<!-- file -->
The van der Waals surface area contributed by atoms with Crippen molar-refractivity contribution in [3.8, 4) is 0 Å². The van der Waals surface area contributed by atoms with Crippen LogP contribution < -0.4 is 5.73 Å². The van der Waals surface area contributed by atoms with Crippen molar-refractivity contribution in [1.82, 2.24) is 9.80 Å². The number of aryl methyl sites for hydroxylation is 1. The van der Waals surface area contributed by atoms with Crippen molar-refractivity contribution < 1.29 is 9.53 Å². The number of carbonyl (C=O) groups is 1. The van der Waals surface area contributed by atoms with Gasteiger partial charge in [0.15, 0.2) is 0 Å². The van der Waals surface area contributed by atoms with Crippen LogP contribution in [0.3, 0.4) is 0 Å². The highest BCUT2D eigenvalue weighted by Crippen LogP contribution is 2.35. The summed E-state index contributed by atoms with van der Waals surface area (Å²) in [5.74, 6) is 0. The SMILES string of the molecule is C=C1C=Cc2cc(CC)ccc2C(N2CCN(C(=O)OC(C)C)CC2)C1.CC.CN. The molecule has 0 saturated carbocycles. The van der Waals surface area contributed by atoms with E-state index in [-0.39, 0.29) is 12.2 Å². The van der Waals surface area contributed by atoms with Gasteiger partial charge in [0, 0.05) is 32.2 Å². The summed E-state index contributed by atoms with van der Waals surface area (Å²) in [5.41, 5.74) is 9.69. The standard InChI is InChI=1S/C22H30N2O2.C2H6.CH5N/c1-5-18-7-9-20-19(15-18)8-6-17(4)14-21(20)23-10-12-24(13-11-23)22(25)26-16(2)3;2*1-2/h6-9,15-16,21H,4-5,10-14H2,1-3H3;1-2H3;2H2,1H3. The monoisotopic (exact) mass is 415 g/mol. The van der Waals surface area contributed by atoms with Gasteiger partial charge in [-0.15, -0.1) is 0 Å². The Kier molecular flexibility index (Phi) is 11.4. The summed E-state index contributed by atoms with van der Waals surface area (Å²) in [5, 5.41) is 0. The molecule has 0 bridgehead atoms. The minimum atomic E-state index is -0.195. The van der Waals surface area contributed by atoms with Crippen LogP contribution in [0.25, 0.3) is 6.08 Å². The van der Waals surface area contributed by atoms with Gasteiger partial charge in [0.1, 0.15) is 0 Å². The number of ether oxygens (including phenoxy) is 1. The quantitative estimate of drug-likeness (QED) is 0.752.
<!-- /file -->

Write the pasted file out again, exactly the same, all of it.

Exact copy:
The van der Waals surface area contributed by atoms with Crippen molar-refractivity contribution in [3.8, 4) is 0 Å². The van der Waals surface area contributed by atoms with Crippen LogP contribution < -0.4 is 5.73 Å². The van der Waals surface area contributed by atoms with Crippen molar-refractivity contribution in [1.82, 2.24) is 9.80 Å². The number of aryl methyl sites for hydroxylation is 1. The van der Waals surface area contributed by atoms with Crippen molar-refractivity contribution < 1.29 is 9.53 Å². The number of carbonyl (C=O) groups is 1. The van der Waals surface area contributed by atoms with Gasteiger partial charge in [0.15, 0.2) is 0 Å². The van der Waals surface area contributed by atoms with Crippen LogP contribution in [0.3, 0.4) is 0 Å². The highest BCUT2D eigenvalue weighted by Crippen LogP contribution is 2.35. The summed E-state index contributed by atoms with van der Waals surface area (Å²) in [5.74, 6) is 0. The SMILES string of the molecule is C=C1C=Cc2cc(CC)ccc2C(N2CCN(C(=O)OC(C)C)CC2)C1.CC.CN. The molecule has 0 saturated carbocycles. The van der Waals surface area contributed by atoms with E-state index in [-0.39, 0.29) is 12.2 Å². The van der Waals surface area contributed by atoms with Gasteiger partial charge in [0, 0.05) is 32.2 Å². The summed E-state index contributed by atoms with van der Waals surface area (Å²) in [5.41, 5.74) is 9.69. The standard InChI is InChI=1S/C22H30N2O2.C2H6.CH5N/c1-5-18-7-9-20-19(15-18)8-6-17(4)14-21(20)23-10-12-24(13-11-23)22(25)26-16(2)3;2*1-2/h6-9,15-16,21H,4-5,10-14H2,1-3H3;1-2H3;2H2,1H3. The monoisotopic (exact) mass is 415 g/mol. The van der Waals surface area contributed by atoms with Gasteiger partial charge in [-0.15, -0.1) is 0 Å². The Kier molecular flexibility index (Phi) is 11.4. The summed E-state index contributed by atoms with van der Waals surface area (Å²) in [5, 5.41) is 0. The molecule has 0 bridgehead atoms. The minimum atomic E-state index is -0.195. The van der Waals surface area contributed by atoms with Crippen LogP contribution in [0.25, 0.3) is 6.08 Å². The van der Waals surface area contributed by atoms with Gasteiger partial charge in [0.1, 0.15) is 0 Å². The number of ether oxygens (including phenoxy) is 1. The quantitative estimate of drug-likeness (QED) is 0.752.